Sophia Schmidt, Delaware Public Media

Fewer than one in ten Delawareans who started a two-dose COVID vaccine missed their second shot. That’s better than the nationwide average.

Be careful in Sussex County this summer, two varieties of invasive poisonous plants have been spotted throughout the county.

Delaware Public Media

New data indicates, like many other states, diabetes continues to become more of a problem in Delaware.

CDC.gov

It’s been seven years since public water utilities in New Castle shut down and treated drinking water wells after finding toxic PFAS chemicals in them.

But the state still doesn’t know for certain the source or extent of the groundwater contamination there.

As Delaware appears set to develop limits on PFAS chemicals in drinking water, Delaware Public Media’s Sophia Schmidt updates how utilities and the state are managing PFAS pollution in New Castle.


USGS

This week was Pollinator Week—and pollinators play an important role in Delaware’s agricultural sector.

Sophia Schmidt, Delaware Public Media

Government agencies and commercial operations will get access to better data about the currents in the Delaware Bay—thanks to a new radar installed on Lewes Beach. 

Centers for Disease Control and Prevention

Statewide COVID-19 hospitalizations are the lowest they’ve been since the start of the pandemic. But the state continues to monitor breakthrough cases and the spread of variants.

NOAA

Delaware is expected to have a hotter and wetter summer than normal. The projection comes on the tail of a warmer-than-average spring.

Kids Count / Annie E Casey Foundation

A study of children’s wellbeing shows Delaware improving in some areas, but getting worse in several others.

Brian Kushner/Flickr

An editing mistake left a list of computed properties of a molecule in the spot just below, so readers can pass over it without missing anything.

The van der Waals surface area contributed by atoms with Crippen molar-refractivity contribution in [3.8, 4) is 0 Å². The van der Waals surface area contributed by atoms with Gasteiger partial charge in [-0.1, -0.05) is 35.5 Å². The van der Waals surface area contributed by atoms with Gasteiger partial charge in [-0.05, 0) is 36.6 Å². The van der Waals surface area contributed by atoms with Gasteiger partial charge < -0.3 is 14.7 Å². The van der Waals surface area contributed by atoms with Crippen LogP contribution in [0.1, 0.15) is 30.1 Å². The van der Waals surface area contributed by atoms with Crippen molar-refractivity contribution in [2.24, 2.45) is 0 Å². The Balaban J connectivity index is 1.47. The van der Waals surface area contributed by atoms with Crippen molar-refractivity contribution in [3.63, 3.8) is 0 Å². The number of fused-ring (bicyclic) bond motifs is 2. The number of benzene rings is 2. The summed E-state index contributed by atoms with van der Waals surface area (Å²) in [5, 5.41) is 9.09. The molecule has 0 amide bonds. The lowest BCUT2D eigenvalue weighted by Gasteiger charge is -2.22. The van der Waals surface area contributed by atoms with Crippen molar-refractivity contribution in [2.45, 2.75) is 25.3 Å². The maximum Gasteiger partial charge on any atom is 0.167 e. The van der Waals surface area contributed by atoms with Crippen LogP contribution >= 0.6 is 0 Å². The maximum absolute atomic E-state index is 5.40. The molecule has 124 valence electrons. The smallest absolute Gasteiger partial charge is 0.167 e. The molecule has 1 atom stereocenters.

A spring survey showed a decline in the number of red knots stopping along the Delaware Bay during their annual migration.

Some see that decline as troubling and seek stronger measures to protect the shorebird and horseshoe crabs that provide the eggs they feed on.

But contributor Jon Hurdle reports not everyone sees this latest data as reason to act.


Wikipedia Commons/pmjacoby

Cicadas are back this year.

The last time they appeared 17 years ago Lance Armstrong won his 6th Tour de France and Ruth Ann Minner was Delaware’s Governor.

Now the bugs have returned and are making noise in the northern part of the state - at least for a little while longer.

Delaware Public Media’s Nick Ciolino spoke with University of Delaware entomology specialist David Owens about cicada Brood X.


Delaware State Univ.

A few years ago, we brought you a story on a tool to help fishers avoid accidentally catching the endangered Atlantic sturgeon.

This week, we have an update on the locally developed technology.

Delaware Public Media’s Sophia Schmidt talks with University of Delaware postdoctoral researcher Matthew Breece and UD College of Earth, Ocean, and Environment professor Matthew Oliver about how the tool is used—and how it’s evolved since it was first released.